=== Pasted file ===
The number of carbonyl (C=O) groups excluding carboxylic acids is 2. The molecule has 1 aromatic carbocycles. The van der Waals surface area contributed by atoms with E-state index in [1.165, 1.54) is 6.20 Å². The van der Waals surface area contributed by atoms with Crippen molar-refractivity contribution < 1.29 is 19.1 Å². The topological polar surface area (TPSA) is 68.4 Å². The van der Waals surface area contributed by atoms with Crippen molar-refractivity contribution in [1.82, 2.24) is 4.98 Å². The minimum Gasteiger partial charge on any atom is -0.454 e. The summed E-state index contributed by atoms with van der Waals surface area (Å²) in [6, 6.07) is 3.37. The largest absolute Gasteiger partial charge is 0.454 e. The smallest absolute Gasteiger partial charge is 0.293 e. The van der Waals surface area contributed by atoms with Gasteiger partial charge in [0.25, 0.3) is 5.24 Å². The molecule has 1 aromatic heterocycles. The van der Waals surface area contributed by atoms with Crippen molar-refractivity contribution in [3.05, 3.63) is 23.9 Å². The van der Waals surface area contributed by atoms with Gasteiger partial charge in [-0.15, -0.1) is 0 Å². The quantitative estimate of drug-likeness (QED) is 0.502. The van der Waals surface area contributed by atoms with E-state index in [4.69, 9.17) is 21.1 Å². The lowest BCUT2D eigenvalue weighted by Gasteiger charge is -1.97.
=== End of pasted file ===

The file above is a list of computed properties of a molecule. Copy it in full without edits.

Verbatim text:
The number of carbonyl (C=O) groups excluding carboxylic acids is 2. The molecule has 1 aromatic carbocycles. The van der Waals surface area contributed by atoms with E-state index in [1.165, 1.54) is 6.20 Å². The van der Waals surface area contributed by atoms with Crippen molar-refractivity contribution < 1.29 is 19.1 Å². The topological polar surface area (TPSA) is 68.4 Å². The van der Waals surface area contributed by atoms with Crippen molar-refractivity contribution in [1.82, 2.24) is 4.98 Å². The minimum Gasteiger partial charge on any atom is -0.454 e. The summed E-state index contributed by atoms with van der Waals surface area (Å²) in [6, 6.07) is 3.37. The largest absolute Gasteiger partial charge is 0.454 e. The smallest absolute Gasteiger partial charge is 0.293 e. The van der Waals surface area contributed by atoms with Gasteiger partial charge in [0.25, 0.3) is 5.24 Å². The molecule has 1 aromatic heterocycles. The van der Waals surface area contributed by atoms with Crippen molar-refractivity contribution in [3.05, 3.63) is 23.9 Å². The van der Waals surface area contributed by atoms with Gasteiger partial charge in [-0.15, -0.1) is 0 Å². The quantitative estimate of drug-likeness (QED) is 0.502. The van der Waals surface area contributed by atoms with E-state index in [4.69, 9.17) is 21.1 Å². The lowest BCUT2D eigenvalue weighted by Gasteiger charge is -1.97.